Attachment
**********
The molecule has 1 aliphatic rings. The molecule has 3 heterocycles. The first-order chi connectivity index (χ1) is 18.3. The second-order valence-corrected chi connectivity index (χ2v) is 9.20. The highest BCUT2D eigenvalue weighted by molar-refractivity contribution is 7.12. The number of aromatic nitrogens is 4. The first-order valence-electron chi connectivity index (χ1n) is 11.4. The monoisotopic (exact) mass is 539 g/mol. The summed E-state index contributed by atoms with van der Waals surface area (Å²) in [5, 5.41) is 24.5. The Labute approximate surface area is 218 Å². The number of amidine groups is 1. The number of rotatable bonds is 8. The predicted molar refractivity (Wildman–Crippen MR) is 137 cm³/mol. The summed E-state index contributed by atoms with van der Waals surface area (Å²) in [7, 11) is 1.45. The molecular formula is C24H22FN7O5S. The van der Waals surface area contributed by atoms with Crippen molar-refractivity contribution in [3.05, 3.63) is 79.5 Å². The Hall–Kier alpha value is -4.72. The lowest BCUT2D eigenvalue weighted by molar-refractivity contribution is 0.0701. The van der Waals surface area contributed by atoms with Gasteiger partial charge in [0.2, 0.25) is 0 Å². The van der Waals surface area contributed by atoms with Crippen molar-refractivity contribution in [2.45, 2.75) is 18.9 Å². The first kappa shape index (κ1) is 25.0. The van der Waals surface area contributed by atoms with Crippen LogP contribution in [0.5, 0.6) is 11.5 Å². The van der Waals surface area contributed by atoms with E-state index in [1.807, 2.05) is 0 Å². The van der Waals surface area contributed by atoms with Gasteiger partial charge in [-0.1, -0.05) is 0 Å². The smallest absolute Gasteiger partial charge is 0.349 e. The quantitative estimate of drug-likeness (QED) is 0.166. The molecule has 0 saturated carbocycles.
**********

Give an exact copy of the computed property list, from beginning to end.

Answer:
The molecule has 1 aliphatic rings. The molecule has 3 heterocycles. The first-order chi connectivity index (χ1) is 18.3. The second-order valence-corrected chi connectivity index (χ2v) is 9.20. The highest BCUT2D eigenvalue weighted by molar-refractivity contribution is 7.12. The number of aromatic nitrogens is 4. The first-order valence-electron chi connectivity index (χ1n) is 11.4. The monoisotopic (exact) mass is 539 g/mol. The summed E-state index contributed by atoms with van der Waals surface area (Å²) in [5, 5.41) is 24.5. The Labute approximate surface area is 218 Å². The number of amidine groups is 1. The number of rotatable bonds is 8. The predicted molar refractivity (Wildman–Crippen MR) is 137 cm³/mol. The summed E-state index contributed by atoms with van der Waals surface area (Å²) in [7, 11) is 1.45. The molecular formula is C24H22FN7O5S. The van der Waals surface area contributed by atoms with Crippen molar-refractivity contribution in [3.05, 3.63) is 79.5 Å². The Hall–Kier alpha value is -4.72. The lowest BCUT2D eigenvalue weighted by molar-refractivity contribution is 0.0701. The van der Waals surface area contributed by atoms with Gasteiger partial charge in [0.2, 0.25) is 0 Å². The van der Waals surface area contributed by atoms with Crippen molar-refractivity contribution in [2.45, 2.75) is 18.9 Å². The first kappa shape index (κ1) is 25.0. The van der Waals surface area contributed by atoms with Crippen LogP contribution in [0.5, 0.6) is 11.5 Å². The van der Waals surface area contributed by atoms with E-state index in [1.807, 2.05) is 0 Å². The van der Waals surface area contributed by atoms with Gasteiger partial charge in [-0.1, -0.05) is 0 Å². The smallest absolute Gasteiger partial charge is 0.349 e. The quantitative estimate of drug-likeness (QED) is 0.166. The molecule has 0 saturated carbocycles.